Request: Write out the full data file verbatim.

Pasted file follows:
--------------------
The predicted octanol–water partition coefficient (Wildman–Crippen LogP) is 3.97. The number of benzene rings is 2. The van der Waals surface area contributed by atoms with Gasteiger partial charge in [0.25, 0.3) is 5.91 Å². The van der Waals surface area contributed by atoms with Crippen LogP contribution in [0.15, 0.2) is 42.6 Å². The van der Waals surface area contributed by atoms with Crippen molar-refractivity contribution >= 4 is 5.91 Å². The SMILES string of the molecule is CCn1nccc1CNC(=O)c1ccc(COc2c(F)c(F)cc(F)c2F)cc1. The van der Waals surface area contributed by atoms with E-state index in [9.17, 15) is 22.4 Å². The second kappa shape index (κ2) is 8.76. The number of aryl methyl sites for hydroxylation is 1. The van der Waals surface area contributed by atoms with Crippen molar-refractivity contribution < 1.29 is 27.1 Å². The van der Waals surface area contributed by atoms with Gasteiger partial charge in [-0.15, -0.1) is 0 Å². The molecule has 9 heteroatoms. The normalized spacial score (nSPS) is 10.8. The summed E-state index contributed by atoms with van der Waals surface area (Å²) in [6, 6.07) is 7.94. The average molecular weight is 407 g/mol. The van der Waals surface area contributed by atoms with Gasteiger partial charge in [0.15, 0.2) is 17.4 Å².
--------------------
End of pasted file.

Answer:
The predicted octanol–water partition coefficient (Wildman–Crippen LogP) is 3.97. The number of benzene rings is 2. The van der Waals surface area contributed by atoms with Gasteiger partial charge in [0.25, 0.3) is 5.91 Å². The van der Waals surface area contributed by atoms with Crippen LogP contribution in [0.15, 0.2) is 42.6 Å². The van der Waals surface area contributed by atoms with Crippen molar-refractivity contribution >= 4 is 5.91 Å². The SMILES string of the molecule is CCn1nccc1CNC(=O)c1ccc(COc2c(F)c(F)cc(F)c2F)cc1. The van der Waals surface area contributed by atoms with E-state index in [9.17, 15) is 22.4 Å². The second kappa shape index (κ2) is 8.76. The number of aryl methyl sites for hydroxylation is 1. The van der Waals surface area contributed by atoms with Crippen molar-refractivity contribution < 1.29 is 27.1 Å². The van der Waals surface area contributed by atoms with Gasteiger partial charge in [-0.15, -0.1) is 0 Å². The molecule has 9 heteroatoms. The normalized spacial score (nSPS) is 10.8. The summed E-state index contributed by atoms with van der Waals surface area (Å²) in [6, 6.07) is 7.94. The average molecular weight is 407 g/mol. The van der Waals surface area contributed by atoms with Gasteiger partial charge in [0.15, 0.2) is 17.4 Å².